413		/// the whole rendering happens into a render target that can do HDR
414		/// and then the post screen shaders will apply tone mapping after
415		/// all the effects are done to display the final result on the screen.
416		/// Obviously this is not only slow on most mobile platform, but almost
417		/// always not even supported, thus dynamic tone mapping is a thing for
418		/// PC and consoles, but in the future some mobile platforms might have
419		/// enough support and speed to do this (maybe not full scale, but for
420		/// some stuff).
421		/// </summary>
422		PostScreenHDR = 64 * 1024 * 1024,
423
424		/// <summary>
425		/// Blur the post screen. Will just make everything blurry depending on
426		/// how much pixel instructions and passes we can use for this (this is
427		/// not a cheap effect and thus has to be ignored like all other post
428		/// screen shaders on low quality mobile platforms).
429		/// <para></para>
430		/// Add fake HDR and glow effects to the scene by blurring it down and
431		/// adding all bright spots to the final screen on top. This way we get
432		/// a nice glow around all bright objects. This has similar impact on
433		/// performance as Blur, but we can do some extra optimizations here.
434		/// Still the main problem is the fill rate, to use this effect we not
435		/// only need to calculate all the blur texture targets, but we also need
436		/// to apply the glow to the final image, which costs at least 2 extra
437		/// instructions (more if the glow is dynamic) for each pixel on the
438		/// screen plus all the overhead with the render to texture issues.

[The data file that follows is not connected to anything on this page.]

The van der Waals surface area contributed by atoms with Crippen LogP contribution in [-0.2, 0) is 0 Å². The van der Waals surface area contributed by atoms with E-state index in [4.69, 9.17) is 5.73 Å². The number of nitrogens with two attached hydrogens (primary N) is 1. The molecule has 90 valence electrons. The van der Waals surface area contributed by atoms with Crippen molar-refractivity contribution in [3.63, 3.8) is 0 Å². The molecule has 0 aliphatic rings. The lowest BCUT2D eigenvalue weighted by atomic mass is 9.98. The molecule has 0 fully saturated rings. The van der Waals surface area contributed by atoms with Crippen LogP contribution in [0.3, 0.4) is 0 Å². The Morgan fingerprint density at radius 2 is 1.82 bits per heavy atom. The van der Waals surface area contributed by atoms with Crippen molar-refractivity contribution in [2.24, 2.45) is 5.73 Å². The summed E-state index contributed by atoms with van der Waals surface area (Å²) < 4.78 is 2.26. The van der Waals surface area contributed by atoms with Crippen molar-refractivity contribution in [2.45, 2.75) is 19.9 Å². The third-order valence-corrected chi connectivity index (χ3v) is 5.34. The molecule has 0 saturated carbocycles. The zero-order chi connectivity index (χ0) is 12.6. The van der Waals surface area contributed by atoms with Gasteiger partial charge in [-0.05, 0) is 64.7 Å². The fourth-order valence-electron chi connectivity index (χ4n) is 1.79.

439		/// <para></para>
440		/// Radial blur effect for fast moving games like RocketCommander or
441		/// the RacingGame. I like it :) Might however not be suitable to every
442		/// game. Main advantage here is that we can just reuse our last render
443		/// target and go from there, this is much faster than Blur or Glow, but
444		/// we still need a render target thus we still have that overhead.
445		/// <para></para>
446		/// Radial zoom is even crazier than just blurring the borders, we also
447		/// zoom into the screen giving the impression of motion blur. This is
448		/// again the same cheap effect as RadialBlur (also used in
449		/// RocketCommander and RacingGame btw). It can look very cool and even
450		/// has been used similarity in movies like Pitch Black, but when rotating
451		/// around the whole illusion gets destroyed and for still pictures it is
452		/// also not usable. Real per pixel motion blur is very hard however.
453		/// </summary>
454		PostScreenBlurOrGlow = 128 * 1024 * 1024,
455
456		/// <summary>
457		/// Color adjustment shader. Should mainly be used for unit testing and
458		/// tweaking, not in the final game. Textures should already be tweaked by
459		/// the artists to fit the final color and even if that was not done, we
460		/// have a content system and can easily recolor all textures instead of
461		/// doing this expensive operation at runtime! Sometimes we might want to
462		/// change the mood of the scene however or we just want to color level
463		/// parts differently. Then use this shader to recolor the whole scene and
464		/// final output. On slower platforms this must be ignored most likely
465		/// (so recoloring textures works better there).
466		/// <para></para>
467		/// PostScreenContrast:
468		/// Similar to ColorAdjust Contrast should have been added to the
469		/// textures already by the artists, but sometimes we might want to change
470		/// the contrast dynamically for effects, menus or more dramatic scenes.
471		/// This has a high overhead like ColorAdjust for a pretty simple effect.
472		/// <para></para>
473		/// PostScreenDarken: